Jordan: It’s fascinating. Or you can sign an annual contract, which is something that we do. Our annual contracts are paid monthly. We have annual contracts but we don’t have this big, large chunk so they sign it. That is even less risk. This is an annual contract, they’re paying monthly, and I’ll just choose. I’ll click that and hit sell. I’ll get the money for that entire thing upfront, minus the 15%.
Rob: I love the innovation, all the innovation that’s happening in the financial models around SaaS. You’re right, that is the biggest Achilles heel is the long slow ramp of death.
Jordan: It’s awesome. It’s just the relationship with you and your billing software.
Tracy: When you say sell the customer, is that they’re acquiring the customers’ information for use?
Jordan: They’re still in your Stripe account, you’re collecting money, and you’re charging their card every month like normal. But then they will see, “Oh, that customer paid in Stripe. Cool. We’ll take that much amount from your bank account.”
Rob: Pretty interesting if you need money in the short term. I know folks looking at raising around or doing debt kind of financing their SaaS revenue.
Jordan: I’m looking at the same thing. I looked at them and I’m like, “Oh, that’s basically just taking your MRR and creating a line of revenue off of the MRR, and then not actually putting any debt on the balance sheet and also not selling like equity.” I was like, “What is the catch here because that’s very attractive.”
Rob: I think the catch is like when you think about—
Rob: There is some risk but I also think you’re basically spending future earnings. It’s almost like when you put money on a credit card now that’s technically debt and this is not. When you put money on a credit card, you basically are spending future earnings before you have them. That’s what this is in essence. There is some danger. If you’re prudent at managing cash and you know where that cash is going to go or you’re in a spot where you do think you need some dry powder in the coffers, I think it’s certainly an interesting avenue to look at.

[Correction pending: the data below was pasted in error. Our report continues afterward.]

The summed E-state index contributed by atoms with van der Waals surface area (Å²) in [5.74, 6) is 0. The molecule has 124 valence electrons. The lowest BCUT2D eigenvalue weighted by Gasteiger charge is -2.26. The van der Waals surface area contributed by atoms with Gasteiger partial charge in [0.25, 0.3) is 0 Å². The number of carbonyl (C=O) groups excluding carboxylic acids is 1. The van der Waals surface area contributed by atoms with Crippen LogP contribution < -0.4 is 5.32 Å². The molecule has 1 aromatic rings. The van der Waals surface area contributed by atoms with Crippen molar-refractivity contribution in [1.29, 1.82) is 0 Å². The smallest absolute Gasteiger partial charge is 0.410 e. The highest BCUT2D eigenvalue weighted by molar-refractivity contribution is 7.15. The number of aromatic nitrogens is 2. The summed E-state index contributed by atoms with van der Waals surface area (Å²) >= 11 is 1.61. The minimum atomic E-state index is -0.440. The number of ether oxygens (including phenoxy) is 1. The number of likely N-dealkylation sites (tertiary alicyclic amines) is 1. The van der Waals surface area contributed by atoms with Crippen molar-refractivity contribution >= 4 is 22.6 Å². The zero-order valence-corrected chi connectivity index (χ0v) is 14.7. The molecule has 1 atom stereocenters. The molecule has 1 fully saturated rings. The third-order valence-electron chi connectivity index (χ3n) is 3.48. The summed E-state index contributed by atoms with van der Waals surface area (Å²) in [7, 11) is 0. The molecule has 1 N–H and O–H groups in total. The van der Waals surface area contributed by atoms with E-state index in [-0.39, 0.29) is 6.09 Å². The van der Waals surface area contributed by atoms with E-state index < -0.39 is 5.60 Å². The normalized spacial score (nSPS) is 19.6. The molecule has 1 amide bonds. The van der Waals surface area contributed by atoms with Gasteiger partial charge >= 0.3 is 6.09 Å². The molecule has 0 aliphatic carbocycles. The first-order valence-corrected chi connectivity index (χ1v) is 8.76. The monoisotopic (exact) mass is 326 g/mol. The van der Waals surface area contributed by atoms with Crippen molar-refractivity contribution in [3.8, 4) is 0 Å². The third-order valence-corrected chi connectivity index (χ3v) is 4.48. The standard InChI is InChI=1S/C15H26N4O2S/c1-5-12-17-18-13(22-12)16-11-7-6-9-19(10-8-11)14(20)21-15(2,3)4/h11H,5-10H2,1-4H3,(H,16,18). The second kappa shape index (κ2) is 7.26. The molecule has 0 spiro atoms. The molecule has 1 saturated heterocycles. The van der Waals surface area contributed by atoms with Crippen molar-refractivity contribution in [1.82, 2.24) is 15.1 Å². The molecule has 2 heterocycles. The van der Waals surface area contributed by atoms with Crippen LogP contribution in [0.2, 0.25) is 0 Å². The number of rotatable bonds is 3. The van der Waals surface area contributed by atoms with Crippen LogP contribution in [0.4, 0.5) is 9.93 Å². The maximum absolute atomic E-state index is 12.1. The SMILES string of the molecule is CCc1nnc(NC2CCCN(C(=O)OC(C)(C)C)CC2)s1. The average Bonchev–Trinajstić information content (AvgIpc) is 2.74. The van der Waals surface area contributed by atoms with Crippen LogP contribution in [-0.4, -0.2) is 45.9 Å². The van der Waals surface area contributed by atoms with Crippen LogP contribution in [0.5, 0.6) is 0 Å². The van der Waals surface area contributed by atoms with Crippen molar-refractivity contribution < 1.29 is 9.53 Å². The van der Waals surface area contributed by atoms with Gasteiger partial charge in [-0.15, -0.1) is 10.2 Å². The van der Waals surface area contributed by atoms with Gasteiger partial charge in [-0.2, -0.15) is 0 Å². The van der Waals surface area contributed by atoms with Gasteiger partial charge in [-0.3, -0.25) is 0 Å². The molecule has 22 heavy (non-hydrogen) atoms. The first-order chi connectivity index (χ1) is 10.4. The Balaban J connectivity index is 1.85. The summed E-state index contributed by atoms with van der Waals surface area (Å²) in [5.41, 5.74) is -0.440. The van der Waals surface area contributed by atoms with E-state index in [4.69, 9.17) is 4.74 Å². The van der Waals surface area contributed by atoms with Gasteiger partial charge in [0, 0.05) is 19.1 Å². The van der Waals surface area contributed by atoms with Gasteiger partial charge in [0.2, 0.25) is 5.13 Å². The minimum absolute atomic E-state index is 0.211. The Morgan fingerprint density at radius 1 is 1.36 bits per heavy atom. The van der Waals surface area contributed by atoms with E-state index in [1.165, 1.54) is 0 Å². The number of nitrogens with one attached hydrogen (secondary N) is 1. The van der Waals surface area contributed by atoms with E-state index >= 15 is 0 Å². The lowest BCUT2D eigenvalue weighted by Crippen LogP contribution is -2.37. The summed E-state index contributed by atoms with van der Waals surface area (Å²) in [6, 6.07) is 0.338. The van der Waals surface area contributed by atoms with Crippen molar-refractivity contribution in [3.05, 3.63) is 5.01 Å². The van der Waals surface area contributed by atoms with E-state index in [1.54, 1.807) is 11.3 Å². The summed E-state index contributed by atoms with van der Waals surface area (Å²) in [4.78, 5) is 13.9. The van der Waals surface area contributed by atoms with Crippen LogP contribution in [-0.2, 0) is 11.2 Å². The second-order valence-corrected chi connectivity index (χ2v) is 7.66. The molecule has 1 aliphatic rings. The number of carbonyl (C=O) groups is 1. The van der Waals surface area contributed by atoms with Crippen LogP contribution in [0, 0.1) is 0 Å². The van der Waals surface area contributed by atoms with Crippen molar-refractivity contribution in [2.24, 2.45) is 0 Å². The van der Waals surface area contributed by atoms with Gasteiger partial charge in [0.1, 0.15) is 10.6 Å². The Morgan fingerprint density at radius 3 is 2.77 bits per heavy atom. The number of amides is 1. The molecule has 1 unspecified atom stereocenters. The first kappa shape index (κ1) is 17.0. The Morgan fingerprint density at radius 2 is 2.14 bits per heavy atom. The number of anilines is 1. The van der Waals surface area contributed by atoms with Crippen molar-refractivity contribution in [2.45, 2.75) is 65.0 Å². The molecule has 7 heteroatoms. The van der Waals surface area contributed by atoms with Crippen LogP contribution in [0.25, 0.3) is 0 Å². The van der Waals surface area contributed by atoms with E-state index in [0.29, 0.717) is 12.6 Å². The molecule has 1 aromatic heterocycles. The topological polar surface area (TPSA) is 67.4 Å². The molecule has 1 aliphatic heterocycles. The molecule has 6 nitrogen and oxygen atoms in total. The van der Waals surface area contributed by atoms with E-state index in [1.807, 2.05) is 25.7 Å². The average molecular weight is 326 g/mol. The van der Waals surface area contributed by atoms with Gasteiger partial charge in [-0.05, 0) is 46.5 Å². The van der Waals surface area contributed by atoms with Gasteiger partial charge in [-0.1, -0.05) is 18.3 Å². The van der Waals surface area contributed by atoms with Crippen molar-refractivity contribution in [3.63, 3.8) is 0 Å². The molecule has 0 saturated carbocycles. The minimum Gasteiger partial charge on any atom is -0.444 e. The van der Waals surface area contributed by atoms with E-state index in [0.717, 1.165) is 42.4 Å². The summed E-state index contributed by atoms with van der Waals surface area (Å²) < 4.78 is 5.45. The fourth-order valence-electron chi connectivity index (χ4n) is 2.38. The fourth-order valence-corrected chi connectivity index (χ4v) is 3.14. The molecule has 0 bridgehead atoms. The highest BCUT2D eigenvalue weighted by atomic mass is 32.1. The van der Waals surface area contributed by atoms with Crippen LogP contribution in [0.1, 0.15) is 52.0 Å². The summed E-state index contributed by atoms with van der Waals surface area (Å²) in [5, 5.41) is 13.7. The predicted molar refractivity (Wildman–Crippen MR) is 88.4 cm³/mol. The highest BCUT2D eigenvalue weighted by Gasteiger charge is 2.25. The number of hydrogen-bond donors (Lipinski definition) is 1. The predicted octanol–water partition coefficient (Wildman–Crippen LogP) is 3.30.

Wrapping us up for today, I’m curious from each of you what is your favorite podcast right now? I mean right now because sometimes I have a favorite podcast for two months and I binge them all and then I move on. Tracy, you want to go first?
Tracy: Gosh. Don’t go pick me first. I’m the worst at podcasts because I have a hard time with podcasts. I know some people are able to play something at 2x speed and then go through all their backlog. Then for me, it’s like, “Oh my gosh, I only have a certain amount of time. I can only do 1X.”
That said and it’s a dorky one, I’m still a big fan of Adventure Zone. It’s by My Brother, My Brother and Me. It’s their D&D podcast. Also, My Brother, My Brother and Me is another one I listen to. It’s just because I need to turn my brain off from work. I listen to a lot of work when I podcast, Startups for the Rest of Us, Out of Beta, a lot of other ones. It’s really nice to have something that’s just a bunch of people just in a room together having fun. I would say that my answer is the Adventure Zone and by extension My Brother, My Brother and Me.
Rob: How about you, Jordan?
Jordan: I’m just going to reject your premise entirely and mention several of my favorite podcasts.
Rob: I’m not picking five favorites, that’s cool.
Jordan: I need to be generic. I absolutely love the Joe Rogan podcast. It’s interesting, it is just really interesting. It challenges a lot of your thoughts, and assumptions, and is entertaining, it’s funny. There’s so much of it. You don’t have to listen to everyone and you’re fully entertained.